What Did L.A. Critics Think of Paul Rudnick’s New Comedy Big Night?


Wendie Malick and Brian Hutchison star in the world premiere from the writer of Jeffrey and In & Out, which opened in Los Angeles September 16.

Wendie Malick, Brian Hutchison and Luke Macfarlane in the world premiere of <i>Big Night</i>
Wendie Malick, Brian Hutchison and Luke Macfarlane in the world premiere of Big Night Craig Schwartz

The Center Theatre Group world premiere of Big Night, the latest comedy from Jeffrey and In & Out writer Paul Rudnick, opened in Los Angeles September 16.

Big Night, which unfolds in a swanky Beverly Hills hotel suite over the course of a chaotic Academy Awards night, began previews September 10 and will continue through October 8 in the Kirk Douglas Theatre.

Tony winner Walter Bobbie (Chicago, Bright Star) directs a cast that features Emmy Award nominee Wendie Malick (Just Shoot Me, Hot in Cleveland), Brian Hutschison (Smokefall ), Max Jenkins (The Mysteries of Laura), Kecia Lewis (The Drowsy Chaperone), Luke Macfarlane (Brothers & Sisters), and Tom Phelan (Hir, The Fosters).

Source: Playbill



The world premiere of Paul Rudnick’s new comedy-drama launches at the Kirk Douglas Theatre.

Brian Hutchison and Max Jenkins in the world premiere of Big Night, directed by Walter Bobbie, at Center Theatre Group's Kirk Douglas Theatre.
Brian Hutchison and Max Jenkins in the world premiere of Big Night, directed by Walter Bobbie, at Center Theatre Group’s Kirk Douglas Theatre.
(© Craig Schwartz)

While it is clear that the recent tragedy at the Pulse nightclub in Orlando, Florida, and the regularity of mass shootings have weighed heavily on comedy writer Paul Rudnick’s mind, his distillation of these heady conversations about gun violence and mental health come wrapped in too shiny of a package in the form of his play, Big Night. A clumsy, poorly structured treatise instead of an organic, thought-provoking comedy-drama, Big Night fails to connect because the creators’ altruistic intentions are heavy-handed.

In a stylish Beverly Hills hotel suite, Michael (Brian Hutchison), an actor who struggled on the sidelines for years, has finally arrived at stardom, favored to win Best Supporting Actor at this evening’s Academy Awards. His new agent (Max Jenkins) keeps his energy pumped. His mother (Wendie Malick) tries desperately to keep the evening about her son, even though her natural impulse is to constantly turn the spotlight on herself. Michael’s trans nephew (Tom Phelan) wants Michael to win and use his speech to attack Hollywood for its lack of gender diversity. Michael waits for his big night, growing impatient that his boyfriend, Austin (Luke Macfarlane), has yet to arrive. The evening is filled with frivolity and light humor until tragedy strikes, turning what should have been a glorious night into an evening of bloodshed.

Rudnick’s quips are solid, reserving the best jokes for the young, hungry agent and the glamourous but self-obsessed Jewish mother. While creating a modern drawing room comedy à la Noël Coward, the play moves steadily along. But when things shift into a political drama, Rudnick appears out of his league. Rudnick usually writes live-action cartoons with very broad strokes, a format that is inappropriate for this political forum. Instead of translating the tragic events so the audience can identify with the people involved, all the characters turn into soapboxes, pontificating instead of relating. Though all the characters are on the same political side, they continue to explain to each other obvious talking points, with all the harrowing situations left offstage. The thesis that catastrophes make superficial events appear meaningless is valid, but Rudnick fails to turn this into stimulating drama. He wisely has main characters directly affected by the tragedy, but their reactions are awkward and stilted.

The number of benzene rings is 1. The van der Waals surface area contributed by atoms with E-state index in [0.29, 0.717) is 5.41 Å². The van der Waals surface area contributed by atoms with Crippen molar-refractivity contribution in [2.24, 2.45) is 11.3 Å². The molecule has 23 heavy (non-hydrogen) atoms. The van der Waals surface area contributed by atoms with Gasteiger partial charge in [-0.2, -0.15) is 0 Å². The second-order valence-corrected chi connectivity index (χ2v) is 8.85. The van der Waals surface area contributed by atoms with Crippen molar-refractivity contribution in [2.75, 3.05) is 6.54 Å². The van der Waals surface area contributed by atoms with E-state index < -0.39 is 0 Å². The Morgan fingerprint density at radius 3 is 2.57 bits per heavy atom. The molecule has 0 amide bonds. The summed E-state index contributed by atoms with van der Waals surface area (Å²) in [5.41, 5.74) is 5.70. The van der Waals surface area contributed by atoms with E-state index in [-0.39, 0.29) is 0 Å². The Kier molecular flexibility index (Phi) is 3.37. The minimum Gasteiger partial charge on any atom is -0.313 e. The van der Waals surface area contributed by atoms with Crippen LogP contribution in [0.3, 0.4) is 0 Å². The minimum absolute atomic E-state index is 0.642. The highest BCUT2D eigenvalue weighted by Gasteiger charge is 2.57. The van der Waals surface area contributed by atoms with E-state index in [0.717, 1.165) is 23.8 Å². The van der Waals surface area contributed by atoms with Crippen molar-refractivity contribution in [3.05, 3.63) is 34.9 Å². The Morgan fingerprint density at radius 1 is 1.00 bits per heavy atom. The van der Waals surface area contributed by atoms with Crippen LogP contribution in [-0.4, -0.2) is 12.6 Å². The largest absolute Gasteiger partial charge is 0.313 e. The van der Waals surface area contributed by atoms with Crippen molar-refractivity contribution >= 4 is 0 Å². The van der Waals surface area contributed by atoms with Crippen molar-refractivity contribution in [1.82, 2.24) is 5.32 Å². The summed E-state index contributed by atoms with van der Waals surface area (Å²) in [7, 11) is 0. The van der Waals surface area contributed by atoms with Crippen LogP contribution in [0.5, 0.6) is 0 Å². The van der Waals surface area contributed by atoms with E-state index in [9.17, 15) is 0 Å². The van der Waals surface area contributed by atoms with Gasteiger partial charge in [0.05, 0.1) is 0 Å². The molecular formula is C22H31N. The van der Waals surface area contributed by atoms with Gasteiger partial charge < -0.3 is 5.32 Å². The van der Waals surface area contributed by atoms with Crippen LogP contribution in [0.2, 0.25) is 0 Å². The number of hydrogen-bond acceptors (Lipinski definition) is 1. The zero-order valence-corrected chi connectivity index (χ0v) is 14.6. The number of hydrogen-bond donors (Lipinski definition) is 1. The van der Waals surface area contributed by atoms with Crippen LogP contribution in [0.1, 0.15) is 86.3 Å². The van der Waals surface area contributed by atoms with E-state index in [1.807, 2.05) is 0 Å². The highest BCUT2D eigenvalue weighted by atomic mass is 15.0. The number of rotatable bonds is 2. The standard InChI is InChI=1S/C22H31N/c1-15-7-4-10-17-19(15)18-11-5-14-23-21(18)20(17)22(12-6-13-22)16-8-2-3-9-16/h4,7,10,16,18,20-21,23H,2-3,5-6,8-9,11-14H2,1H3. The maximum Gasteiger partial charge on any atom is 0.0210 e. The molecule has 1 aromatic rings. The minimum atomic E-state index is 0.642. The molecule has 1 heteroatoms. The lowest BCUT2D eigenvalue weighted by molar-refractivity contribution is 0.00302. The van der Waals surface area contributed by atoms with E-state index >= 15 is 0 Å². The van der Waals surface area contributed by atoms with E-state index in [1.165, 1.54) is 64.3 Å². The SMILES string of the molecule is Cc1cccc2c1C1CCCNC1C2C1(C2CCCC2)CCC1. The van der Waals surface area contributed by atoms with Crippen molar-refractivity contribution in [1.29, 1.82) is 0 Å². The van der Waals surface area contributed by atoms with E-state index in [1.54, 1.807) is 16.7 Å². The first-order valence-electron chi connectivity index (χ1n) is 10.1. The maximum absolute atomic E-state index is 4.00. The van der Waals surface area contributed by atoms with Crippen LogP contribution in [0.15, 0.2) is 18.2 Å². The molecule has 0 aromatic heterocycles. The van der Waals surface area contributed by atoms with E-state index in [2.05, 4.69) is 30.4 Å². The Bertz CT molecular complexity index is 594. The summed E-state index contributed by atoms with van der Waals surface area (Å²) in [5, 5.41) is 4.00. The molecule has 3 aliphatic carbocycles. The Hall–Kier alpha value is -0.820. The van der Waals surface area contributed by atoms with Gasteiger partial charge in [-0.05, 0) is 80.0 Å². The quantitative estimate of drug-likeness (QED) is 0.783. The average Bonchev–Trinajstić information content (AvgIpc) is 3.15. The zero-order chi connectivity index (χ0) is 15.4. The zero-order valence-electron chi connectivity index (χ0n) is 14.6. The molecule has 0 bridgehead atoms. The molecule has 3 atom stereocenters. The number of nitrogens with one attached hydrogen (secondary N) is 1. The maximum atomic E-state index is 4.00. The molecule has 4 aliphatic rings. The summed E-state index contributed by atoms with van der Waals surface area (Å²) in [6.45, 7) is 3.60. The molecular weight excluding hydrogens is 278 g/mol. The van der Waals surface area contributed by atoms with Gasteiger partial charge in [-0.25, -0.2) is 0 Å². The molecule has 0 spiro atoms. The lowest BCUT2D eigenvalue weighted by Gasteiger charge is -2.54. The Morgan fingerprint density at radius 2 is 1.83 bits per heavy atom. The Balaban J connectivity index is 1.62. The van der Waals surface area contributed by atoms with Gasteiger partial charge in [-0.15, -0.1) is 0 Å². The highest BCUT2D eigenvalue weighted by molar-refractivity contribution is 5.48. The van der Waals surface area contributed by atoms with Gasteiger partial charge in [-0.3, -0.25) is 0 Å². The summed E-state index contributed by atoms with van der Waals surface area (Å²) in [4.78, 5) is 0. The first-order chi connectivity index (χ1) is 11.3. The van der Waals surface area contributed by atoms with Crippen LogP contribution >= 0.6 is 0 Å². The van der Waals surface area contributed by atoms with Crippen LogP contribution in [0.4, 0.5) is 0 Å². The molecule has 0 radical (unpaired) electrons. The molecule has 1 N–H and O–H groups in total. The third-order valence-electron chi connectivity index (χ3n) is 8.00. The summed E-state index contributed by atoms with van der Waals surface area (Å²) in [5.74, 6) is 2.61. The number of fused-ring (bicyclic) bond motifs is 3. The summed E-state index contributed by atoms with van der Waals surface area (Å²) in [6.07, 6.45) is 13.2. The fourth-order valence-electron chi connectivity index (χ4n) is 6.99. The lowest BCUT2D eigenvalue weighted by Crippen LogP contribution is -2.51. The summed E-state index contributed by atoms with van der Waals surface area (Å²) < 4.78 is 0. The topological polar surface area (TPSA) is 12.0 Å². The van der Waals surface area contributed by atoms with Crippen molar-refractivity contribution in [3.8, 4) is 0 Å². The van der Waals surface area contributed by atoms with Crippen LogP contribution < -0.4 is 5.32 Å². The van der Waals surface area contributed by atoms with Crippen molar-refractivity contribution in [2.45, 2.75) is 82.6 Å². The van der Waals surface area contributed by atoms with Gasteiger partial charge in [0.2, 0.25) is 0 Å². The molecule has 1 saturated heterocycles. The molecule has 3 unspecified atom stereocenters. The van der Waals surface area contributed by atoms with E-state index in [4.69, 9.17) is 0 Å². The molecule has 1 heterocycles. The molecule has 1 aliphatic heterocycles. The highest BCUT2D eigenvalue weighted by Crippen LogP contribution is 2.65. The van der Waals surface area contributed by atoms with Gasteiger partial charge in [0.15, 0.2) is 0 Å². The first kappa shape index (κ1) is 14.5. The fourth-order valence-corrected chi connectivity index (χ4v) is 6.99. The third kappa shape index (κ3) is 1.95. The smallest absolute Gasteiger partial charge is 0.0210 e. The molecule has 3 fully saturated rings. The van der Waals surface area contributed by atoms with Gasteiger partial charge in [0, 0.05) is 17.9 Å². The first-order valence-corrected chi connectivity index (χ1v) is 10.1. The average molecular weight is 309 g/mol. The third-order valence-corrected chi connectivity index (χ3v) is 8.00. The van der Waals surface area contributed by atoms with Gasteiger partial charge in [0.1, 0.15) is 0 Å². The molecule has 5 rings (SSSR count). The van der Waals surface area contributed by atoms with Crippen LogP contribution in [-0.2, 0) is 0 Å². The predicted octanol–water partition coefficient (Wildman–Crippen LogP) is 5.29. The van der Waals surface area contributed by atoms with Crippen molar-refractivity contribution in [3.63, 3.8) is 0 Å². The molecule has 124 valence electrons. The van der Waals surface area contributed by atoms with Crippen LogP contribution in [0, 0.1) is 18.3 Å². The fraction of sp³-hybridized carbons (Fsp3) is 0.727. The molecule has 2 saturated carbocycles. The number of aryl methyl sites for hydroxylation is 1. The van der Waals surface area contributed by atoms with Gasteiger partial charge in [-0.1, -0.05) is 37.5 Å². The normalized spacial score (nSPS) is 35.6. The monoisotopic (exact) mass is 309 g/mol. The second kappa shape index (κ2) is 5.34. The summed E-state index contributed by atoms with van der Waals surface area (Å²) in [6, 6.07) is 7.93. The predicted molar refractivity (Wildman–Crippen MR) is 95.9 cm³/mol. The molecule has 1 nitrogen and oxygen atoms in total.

Because Malick and Jenkins receive the best lines, they shine the most. When Jenkins accidentally belittles his client’s significance because he’s a supporting actor, the moment pointedly illustrates how Hollywood translates worth. Malick is hilarious as the older woman spreading her sexual wings. She walks a fine line between being enthralled for her children and obsessed with her own needs, and never hijacks the humor. As the elegant Pulitzer Prize-winning poet, Kecia Lewis spills out her lines like a grande dame sipping a glass of champagne. She’s always in command of the room. Phelan and Macfarlane are earnest, but they’re hamstrung by Rudnick’s failure to fully flesh out their characters. Instead, they’re always walking political platforms and their dialogue sounds overrehearsed. Hutchison, strangely, plays the most superfluous character of the bunch, even though he is supposed to be the main character. The script can’t decide if he’s noble or spoiled, so he winds up being a nonentity, and because of this, his performance is negligible.

Director Walter Bobbie does not handle the actors’ staging well, and so distills the tension. When the characters hover over a computer screen watching in horror, the audience has a wall shoved between them and the action. When the characters later process what has happened, they wander around the stage aimlessly. Visually, the designers exquisitely land the feeling of Hollywood affluence. John Lee Beatty’s set is a sophisticatedly decorated oasis above the city, a posh living room filled with expensive furniture and littered with flowers, gift bags, and champagne bottles. William Ivey Long’s costumes, particularly the sleek dresses for both Malick and Lewis, belong on any red carpet.

In trying to reveal the trauma beneath Tinseltown, Big Night misses its target by a mile. Rudnick may have a great ear as a humorist, but he’s tone deaf when it comes to the necessary pitch-black humor or absurdism that could have turned the evening into a more pulsating, award-worthy experience.